Our daughter was born in the Jiangsu province of Eastern China. She was born with a broad, unilateral cleft lip and palate, and left on the steps of a local hospital in the early hours of the morning on her third day of life. This is the usual way of giving up children for Chinese families who are either unable to pay the mandatory tax on a second child, or unable to pay the medical costs implicit in a specific birth defect or illness. It is illegal to give up a child, and so the children are left, swaddled, sometimes with a small note giving their date of birth or perhaps a name, in a spot where they are certain to be quickly disovered. She may have been left because she is a girl, she may have been left because of her medical condition, she may have been left because the family could not afford more than one child, or for a combination of these reasons. Whatever the cause, the misfortune and sorrow of her family is, in an ironic twist of fate, our great fortune and joy.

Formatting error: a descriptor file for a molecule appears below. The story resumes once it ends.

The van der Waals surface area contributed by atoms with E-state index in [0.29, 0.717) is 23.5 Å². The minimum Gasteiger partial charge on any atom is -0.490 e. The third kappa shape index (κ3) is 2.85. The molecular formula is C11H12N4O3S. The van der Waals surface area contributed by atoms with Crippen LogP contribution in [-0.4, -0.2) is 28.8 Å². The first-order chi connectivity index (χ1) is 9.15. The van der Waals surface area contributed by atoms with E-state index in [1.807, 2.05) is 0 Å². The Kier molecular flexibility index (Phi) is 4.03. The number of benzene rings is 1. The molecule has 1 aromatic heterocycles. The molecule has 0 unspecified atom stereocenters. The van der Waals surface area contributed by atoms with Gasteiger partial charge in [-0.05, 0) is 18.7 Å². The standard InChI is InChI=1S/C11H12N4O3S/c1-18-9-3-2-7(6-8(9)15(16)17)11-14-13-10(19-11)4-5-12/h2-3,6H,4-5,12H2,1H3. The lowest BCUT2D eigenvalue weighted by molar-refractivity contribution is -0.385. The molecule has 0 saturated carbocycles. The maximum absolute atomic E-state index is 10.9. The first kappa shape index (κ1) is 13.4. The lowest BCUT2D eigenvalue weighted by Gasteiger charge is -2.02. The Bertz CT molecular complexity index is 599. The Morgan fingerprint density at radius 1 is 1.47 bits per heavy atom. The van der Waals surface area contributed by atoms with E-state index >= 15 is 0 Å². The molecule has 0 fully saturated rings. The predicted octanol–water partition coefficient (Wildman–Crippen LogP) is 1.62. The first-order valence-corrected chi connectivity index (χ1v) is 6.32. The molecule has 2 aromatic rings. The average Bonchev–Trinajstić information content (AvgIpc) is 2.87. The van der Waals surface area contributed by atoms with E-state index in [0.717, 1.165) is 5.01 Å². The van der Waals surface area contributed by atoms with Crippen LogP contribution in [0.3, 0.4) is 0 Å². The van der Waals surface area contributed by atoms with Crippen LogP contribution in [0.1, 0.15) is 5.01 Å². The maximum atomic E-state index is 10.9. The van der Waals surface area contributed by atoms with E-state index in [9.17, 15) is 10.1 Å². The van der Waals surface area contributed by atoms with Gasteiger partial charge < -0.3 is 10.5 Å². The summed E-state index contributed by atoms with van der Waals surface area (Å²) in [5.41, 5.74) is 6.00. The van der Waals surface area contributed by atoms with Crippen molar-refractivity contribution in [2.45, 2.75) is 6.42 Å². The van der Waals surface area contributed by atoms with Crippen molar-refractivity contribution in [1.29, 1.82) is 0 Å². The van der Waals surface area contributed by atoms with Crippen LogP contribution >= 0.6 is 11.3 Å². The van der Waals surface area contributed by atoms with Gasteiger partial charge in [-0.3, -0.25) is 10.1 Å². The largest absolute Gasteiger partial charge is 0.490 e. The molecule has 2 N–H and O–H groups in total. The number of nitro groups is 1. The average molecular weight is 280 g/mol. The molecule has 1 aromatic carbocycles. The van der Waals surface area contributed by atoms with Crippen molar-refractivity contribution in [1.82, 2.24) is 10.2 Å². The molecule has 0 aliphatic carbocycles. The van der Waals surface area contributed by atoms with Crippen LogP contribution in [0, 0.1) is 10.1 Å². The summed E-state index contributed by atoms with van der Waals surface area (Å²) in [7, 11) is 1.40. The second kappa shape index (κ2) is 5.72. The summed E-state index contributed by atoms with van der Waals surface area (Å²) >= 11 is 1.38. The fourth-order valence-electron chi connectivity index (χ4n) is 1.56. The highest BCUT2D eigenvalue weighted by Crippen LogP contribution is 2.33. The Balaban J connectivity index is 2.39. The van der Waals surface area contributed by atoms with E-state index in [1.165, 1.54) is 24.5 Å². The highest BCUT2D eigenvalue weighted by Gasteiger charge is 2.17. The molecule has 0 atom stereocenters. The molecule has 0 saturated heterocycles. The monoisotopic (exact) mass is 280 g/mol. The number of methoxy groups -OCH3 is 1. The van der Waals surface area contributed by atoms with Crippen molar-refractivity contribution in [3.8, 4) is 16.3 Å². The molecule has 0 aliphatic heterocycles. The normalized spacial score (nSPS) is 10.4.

I did not come to motherhood by the usual road. I never wished to be a mother, and I never hoped to be a wife...though that is another story. But by all these twists of fate, by all these unexpected and unanticipated turns in the road, I have come face to face and heart to heart with this child - this one specific child.
It could not have been any other. It had to be she. My Q. She is my heart and my joy, the smile on my face, the dawn of my day, the laughter that bubbles up inside me. She is the mortal spark, the lightening bug that I trip after in the gathering twighlight, enchanted by its mercurial path, terrified that it might, in its fragility, be at any moment extinguished.
She is, in the words of John LeCarré, my virtue.
spRing iS cOMiNg
13 hours ago